In attempt to salvage EU ties, Turkey invites Greece to talks
ANKARA--In an attempt to salvage seriously frayed ties with the European Union, Ankara has recalled a survey ship that has provoked neighbours' protests and invited Athens for talks this month.
In December, the EU gave the green light for the expansion of sanctions against Turkey over its exploration of gas reserves in waters claimed by EU members Greece and Cyprus.
Turkey and Greece will hence resume long-suspended exploratory talks over territorial claims in the Mediterranean Sea that brought them close to conflict last year, on January 25 in Istanbul, the NATO members said on Monday.
Ankara and Athens held 60 rounds of talks from 2002 to 2016, but plans for a resumption of talks last year foundered after disagreement over a Turkish seismic exploration vessel deployed to disputed waters.
The ship has since returned to Turkish shores.
“The 61st round of the exploratory talks will take place in Istanbul on 25 January 2021,” the Turkish foreign ministry said in a statement, without elaborating.
The Greek foreign ministry confirmed the date and location in a statement but provided no further details.
Earlier on Monday, Turkish Foreign Minister Mevlut Cavusoglu said he was inviting Greece for talks by the end of January on all issues, adding that Athens “has no excuse” since the Oruc Reis returned to Turkey.
Cavusoglu’s invitation follows a decision by Ankara, which faces sanctions from the European Union, to turn a new page in its troubled relations with EU nations.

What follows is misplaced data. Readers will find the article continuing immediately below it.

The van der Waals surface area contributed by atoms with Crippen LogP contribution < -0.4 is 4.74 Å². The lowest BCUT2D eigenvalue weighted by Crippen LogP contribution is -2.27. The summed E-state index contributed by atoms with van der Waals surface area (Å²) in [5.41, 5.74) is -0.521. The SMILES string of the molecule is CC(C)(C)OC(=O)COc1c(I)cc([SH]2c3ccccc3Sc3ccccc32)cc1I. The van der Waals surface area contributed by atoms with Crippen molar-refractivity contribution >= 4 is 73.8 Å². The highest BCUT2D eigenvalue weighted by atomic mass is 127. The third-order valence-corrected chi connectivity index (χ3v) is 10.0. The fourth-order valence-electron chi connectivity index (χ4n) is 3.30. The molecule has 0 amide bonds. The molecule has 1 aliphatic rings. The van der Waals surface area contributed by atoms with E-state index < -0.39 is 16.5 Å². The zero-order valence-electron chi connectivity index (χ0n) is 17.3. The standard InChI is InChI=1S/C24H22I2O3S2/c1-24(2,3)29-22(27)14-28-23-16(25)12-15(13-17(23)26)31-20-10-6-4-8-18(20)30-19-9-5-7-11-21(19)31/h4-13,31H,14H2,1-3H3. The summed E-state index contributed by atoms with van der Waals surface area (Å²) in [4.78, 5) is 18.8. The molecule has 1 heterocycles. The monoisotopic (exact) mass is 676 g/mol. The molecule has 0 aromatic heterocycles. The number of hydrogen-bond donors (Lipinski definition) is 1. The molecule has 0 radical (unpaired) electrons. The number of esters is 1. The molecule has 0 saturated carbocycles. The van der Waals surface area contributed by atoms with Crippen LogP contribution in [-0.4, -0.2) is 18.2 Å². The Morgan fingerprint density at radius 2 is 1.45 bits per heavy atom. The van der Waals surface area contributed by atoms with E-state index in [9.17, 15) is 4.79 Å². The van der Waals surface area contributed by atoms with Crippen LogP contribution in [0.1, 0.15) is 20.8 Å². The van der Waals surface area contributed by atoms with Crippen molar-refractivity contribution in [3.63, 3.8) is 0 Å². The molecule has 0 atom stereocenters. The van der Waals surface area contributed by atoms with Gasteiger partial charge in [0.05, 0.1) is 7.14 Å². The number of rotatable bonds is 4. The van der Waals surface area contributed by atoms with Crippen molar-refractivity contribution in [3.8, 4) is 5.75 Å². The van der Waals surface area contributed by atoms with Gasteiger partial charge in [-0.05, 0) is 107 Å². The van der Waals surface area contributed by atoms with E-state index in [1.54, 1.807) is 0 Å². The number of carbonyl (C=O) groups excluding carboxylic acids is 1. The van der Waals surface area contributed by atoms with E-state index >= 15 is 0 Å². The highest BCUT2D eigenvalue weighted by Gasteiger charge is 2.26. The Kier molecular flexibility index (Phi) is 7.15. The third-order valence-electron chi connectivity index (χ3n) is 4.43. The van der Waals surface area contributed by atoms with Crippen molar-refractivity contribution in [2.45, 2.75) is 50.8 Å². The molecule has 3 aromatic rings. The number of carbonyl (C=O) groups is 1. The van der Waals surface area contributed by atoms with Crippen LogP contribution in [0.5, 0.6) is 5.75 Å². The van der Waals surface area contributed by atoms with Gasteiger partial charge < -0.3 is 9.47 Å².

“Today … we want to extend an open invitation to Greece” Cavusoglu said. “We invite Greece to start exploratory talks, with the first meeting being held in January.”
Greek Prime Minister Kyriakos Mitsotakis said later that Athens was seeking a “fertile and productive” relationship with its neighbour Turkey, adding his government would join the talks once finalised.
Turkey and Greece are at odds over the extent of their continental shelves in the Mediterranean, energy rights in the region, air space and the status of some islands in the Aegean Sea. Since the mid-1970s, the two NATO allies have come to the brink of war three times.
Their most recent dispute threatened to spill into open conflict when Turkish and Greek warships collided in August as they shadowed the Oruc Reis as it surveyed for oil and gas west of Cyprus.
Previous attempts to resume the talks had been complicated by what both sides were prepared to discuss.
The Greek foreign ministry said on Monday it was willing to talk about demarcation of an Exclusive Economic Zone and the continental shelf.
Ankara has said all issues between the NATO members should be discussed, saying that was the format before the talks were suspended in 2016.
On Monday, Cavusoglu said he was ready to meet Greek Foreign Minister Niko Dendias in Tirana after Albania’s premier offered to mediate.
He also said some European Union members, including Germany, which has mediated the dispute thus far, had urged Greece to engage with Turkey.